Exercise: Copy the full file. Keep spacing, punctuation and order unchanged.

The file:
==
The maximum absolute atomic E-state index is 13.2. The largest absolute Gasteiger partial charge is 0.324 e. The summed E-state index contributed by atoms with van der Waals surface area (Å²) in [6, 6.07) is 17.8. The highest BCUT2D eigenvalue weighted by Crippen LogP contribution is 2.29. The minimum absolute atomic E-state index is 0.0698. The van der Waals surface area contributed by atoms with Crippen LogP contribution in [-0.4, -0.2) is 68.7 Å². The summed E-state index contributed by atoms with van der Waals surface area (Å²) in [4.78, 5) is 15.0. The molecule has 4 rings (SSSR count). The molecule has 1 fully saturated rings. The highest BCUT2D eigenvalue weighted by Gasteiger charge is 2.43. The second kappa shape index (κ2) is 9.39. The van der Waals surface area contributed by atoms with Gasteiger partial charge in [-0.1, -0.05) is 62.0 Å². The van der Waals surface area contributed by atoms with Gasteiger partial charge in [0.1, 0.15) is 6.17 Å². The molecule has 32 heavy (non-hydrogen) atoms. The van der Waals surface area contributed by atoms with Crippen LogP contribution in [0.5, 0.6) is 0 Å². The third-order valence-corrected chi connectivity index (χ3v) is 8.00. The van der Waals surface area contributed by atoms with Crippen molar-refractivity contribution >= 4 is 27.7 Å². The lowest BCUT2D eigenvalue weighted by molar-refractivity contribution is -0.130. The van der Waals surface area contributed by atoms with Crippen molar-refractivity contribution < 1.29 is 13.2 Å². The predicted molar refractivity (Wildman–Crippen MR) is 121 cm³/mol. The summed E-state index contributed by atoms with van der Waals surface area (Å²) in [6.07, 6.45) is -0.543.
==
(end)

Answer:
The maximum absolute atomic E-state index is 13.2. The largest absolute Gasteiger partial charge is 0.324 e. The summed E-state index contributed by atoms with van der Waals surface area (Å²) in [6, 6.07) is 17.8. The highest BCUT2D eigenvalue weighted by Crippen LogP contribution is 2.29. The minimum absolute atomic E-state index is 0.0698. The van der Waals surface area contributed by atoms with Crippen LogP contribution in [-0.4, -0.2) is 68.7 Å². The summed E-state index contributed by atoms with van der Waals surface area (Å²) in [4.78, 5) is 15.0. The molecule has 4 rings (SSSR count). The molecule has 1 fully saturated rings. The highest BCUT2D eigenvalue weighted by Gasteiger charge is 2.43. The second kappa shape index (κ2) is 9.39. The van der Waals surface area contributed by atoms with Gasteiger partial charge in [-0.1, -0.05) is 62.0 Å². The van der Waals surface area contributed by atoms with Gasteiger partial charge in [0.1, 0.15) is 6.17 Å². The molecule has 32 heavy (non-hydrogen) atoms. The van der Waals surface area contributed by atoms with Crippen LogP contribution in [0.5, 0.6) is 0 Å². The third-order valence-corrected chi connectivity index (χ3v) is 8.00. The van der Waals surface area contributed by atoms with Crippen molar-refractivity contribution >= 4 is 27.7 Å². The lowest BCUT2D eigenvalue weighted by molar-refractivity contribution is -0.130. The van der Waals surface area contributed by atoms with Crippen molar-refractivity contribution < 1.29 is 13.2 Å². The predicted molar refractivity (Wildman–Crippen MR) is 121 cm³/mol. The summed E-state index contributed by atoms with van der Waals surface area (Å²) in [6.07, 6.45) is -0.543.